New report shows China still not certain where COVID-19 comes from

New report by Chinese, WHO, scientists says possibility COVID-19 escaped from lab is 'extremely unlikely.'

Arutz Sheva Staff ,

Chinese scientists studying COVID-19 (illustrative)
Chinese scientists studying COVID-19 (illustrative)
iStock

A new 124-page report from the joint inquiry by China and the World Health Organization (WHO), leaked on Monday ahead of its scheduled release on Tuesday, shows that China does not know how or when COVID-19 began to spread, The New York Times reported.

The team included 17 Chinese scientists and 17 chosen by the WHO, the Times reported.

The WHO team searched for clues for nearly a month, and requested that Chinese officials provide them with data.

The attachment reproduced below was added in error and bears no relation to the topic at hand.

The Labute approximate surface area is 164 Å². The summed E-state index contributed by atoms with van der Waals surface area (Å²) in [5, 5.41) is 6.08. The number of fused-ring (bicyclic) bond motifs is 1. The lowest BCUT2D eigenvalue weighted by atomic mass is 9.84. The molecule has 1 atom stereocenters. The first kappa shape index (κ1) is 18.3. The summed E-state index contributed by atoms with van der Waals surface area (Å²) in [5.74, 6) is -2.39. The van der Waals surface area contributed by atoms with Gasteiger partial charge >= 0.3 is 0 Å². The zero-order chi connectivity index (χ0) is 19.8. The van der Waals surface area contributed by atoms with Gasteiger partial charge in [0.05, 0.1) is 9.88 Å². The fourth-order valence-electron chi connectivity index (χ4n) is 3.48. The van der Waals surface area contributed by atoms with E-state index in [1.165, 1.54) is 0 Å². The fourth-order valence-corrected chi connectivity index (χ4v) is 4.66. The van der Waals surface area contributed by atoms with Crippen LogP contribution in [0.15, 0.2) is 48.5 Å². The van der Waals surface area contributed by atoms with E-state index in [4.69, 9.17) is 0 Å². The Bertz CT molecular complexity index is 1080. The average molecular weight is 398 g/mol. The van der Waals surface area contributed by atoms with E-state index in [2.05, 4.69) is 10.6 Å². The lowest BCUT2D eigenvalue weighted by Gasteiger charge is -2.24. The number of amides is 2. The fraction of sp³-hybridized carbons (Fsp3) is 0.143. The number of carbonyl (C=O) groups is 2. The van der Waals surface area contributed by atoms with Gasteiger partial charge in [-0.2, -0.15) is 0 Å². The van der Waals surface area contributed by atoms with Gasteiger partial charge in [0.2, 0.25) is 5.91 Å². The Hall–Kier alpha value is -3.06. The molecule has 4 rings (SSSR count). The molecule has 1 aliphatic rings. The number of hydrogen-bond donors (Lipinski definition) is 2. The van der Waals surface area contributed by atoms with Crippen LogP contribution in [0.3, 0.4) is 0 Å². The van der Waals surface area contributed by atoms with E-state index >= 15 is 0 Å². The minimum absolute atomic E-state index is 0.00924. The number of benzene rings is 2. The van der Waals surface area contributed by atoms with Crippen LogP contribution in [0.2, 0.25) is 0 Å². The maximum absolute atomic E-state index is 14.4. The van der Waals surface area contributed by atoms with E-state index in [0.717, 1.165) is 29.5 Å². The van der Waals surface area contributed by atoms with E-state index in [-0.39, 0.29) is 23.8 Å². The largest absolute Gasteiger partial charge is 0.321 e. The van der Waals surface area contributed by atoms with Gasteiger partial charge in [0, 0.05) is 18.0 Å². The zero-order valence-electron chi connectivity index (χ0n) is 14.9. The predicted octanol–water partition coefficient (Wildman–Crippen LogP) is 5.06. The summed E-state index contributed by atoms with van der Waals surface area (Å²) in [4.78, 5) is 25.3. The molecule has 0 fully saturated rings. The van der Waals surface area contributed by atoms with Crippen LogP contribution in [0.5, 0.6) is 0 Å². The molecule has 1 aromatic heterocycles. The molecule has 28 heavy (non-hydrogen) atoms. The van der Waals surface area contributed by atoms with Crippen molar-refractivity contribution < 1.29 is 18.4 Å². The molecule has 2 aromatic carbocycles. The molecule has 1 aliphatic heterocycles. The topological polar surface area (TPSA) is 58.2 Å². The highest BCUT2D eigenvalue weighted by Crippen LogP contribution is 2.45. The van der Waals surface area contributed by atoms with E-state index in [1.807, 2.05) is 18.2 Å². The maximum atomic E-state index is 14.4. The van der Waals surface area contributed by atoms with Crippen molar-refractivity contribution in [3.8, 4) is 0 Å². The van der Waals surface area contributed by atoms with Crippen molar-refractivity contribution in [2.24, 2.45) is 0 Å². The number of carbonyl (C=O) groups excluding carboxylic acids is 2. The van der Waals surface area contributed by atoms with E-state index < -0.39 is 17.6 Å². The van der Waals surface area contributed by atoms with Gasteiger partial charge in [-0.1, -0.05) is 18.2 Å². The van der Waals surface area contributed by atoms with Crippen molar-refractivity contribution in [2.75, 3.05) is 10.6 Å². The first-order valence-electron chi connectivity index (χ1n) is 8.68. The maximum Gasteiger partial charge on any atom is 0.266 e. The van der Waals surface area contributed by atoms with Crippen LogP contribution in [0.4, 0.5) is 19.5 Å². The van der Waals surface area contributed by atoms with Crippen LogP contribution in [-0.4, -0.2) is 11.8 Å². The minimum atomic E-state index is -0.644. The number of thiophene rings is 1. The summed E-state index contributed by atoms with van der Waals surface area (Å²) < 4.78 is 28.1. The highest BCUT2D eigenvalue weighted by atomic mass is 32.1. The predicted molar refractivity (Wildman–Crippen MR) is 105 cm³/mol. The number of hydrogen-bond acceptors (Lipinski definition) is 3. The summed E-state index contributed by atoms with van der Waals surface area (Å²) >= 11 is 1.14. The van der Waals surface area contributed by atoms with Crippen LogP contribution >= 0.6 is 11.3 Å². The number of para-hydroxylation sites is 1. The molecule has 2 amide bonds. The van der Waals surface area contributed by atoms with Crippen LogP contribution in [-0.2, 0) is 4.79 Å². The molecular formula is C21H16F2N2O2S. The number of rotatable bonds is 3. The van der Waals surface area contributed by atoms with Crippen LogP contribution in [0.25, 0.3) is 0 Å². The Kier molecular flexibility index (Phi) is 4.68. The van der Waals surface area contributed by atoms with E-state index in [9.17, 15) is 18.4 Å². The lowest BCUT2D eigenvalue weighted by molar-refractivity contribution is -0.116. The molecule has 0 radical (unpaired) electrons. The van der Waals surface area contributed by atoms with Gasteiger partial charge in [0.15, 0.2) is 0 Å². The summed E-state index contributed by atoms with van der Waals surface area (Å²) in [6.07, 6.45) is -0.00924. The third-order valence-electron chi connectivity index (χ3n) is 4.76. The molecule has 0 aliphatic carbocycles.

However, it is not clear whether the team sought access to data or permission to collect data other than the data supplied by the Chinese scientists, and the Times noted that some skeptics believe China may have more information than it admits to.

The report's authors state that it is "extremely unlikely" that COVID-19 escaped from a Chinese laboratory, instead recommending further studies of human infections, as well as testing of livestock and wildlife.

Last week, it was reported that there are four theories for where COVID-19 originated from, and one theory - that it was transferred from bats via an intermediary animal - is the leading contender. The least likely theory is that of a lab leak, AP said.



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